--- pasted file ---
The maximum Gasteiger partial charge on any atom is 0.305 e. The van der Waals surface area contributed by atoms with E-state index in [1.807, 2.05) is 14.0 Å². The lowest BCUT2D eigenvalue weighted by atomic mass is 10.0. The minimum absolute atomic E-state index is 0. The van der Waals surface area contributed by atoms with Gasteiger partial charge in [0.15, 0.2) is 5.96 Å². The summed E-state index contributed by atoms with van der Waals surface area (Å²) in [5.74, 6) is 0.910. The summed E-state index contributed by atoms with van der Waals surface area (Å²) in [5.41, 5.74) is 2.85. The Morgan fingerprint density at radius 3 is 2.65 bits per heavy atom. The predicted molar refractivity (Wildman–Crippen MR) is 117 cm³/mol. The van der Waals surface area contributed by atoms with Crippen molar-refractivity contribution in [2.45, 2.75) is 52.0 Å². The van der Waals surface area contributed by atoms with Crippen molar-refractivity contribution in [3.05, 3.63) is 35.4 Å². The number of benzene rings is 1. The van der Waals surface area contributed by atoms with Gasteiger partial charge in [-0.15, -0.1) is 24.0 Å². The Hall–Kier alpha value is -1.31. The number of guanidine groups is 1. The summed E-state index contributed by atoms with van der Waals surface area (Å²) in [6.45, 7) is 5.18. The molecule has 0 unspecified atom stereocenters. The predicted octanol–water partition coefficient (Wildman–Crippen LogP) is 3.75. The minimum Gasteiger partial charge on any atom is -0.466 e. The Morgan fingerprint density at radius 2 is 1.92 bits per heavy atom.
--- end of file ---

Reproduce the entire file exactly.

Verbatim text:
The maximum Gasteiger partial charge on any atom is 0.305 e. The van der Waals surface area contributed by atoms with E-state index in [1.807, 2.05) is 14.0 Å². The lowest BCUT2D eigenvalue weighted by atomic mass is 10.0. The minimum absolute atomic E-state index is 0. The van der Waals surface area contributed by atoms with Gasteiger partial charge in [0.15, 0.2) is 5.96 Å². The summed E-state index contributed by atoms with van der Waals surface area (Å²) in [5.74, 6) is 0.910. The summed E-state index contributed by atoms with van der Waals surface area (Å²) in [5.41, 5.74) is 2.85. The Morgan fingerprint density at radius 3 is 2.65 bits per heavy atom. The predicted molar refractivity (Wildman–Crippen MR) is 117 cm³/mol. The van der Waals surface area contributed by atoms with Crippen molar-refractivity contribution in [2.45, 2.75) is 52.0 Å². The van der Waals surface area contributed by atoms with Crippen molar-refractivity contribution in [3.05, 3.63) is 35.4 Å². The number of benzene rings is 1. The van der Waals surface area contributed by atoms with Gasteiger partial charge in [-0.15, -0.1) is 24.0 Å². The Hall–Kier alpha value is -1.31. The number of guanidine groups is 1. The summed E-state index contributed by atoms with van der Waals surface area (Å²) in [6.45, 7) is 5.18. The molecule has 0 unspecified atom stereocenters. The predicted octanol–water partition coefficient (Wildman–Crippen LogP) is 3.75. The minimum Gasteiger partial charge on any atom is -0.466 e. The Morgan fingerprint density at radius 2 is 1.92 bits per heavy atom.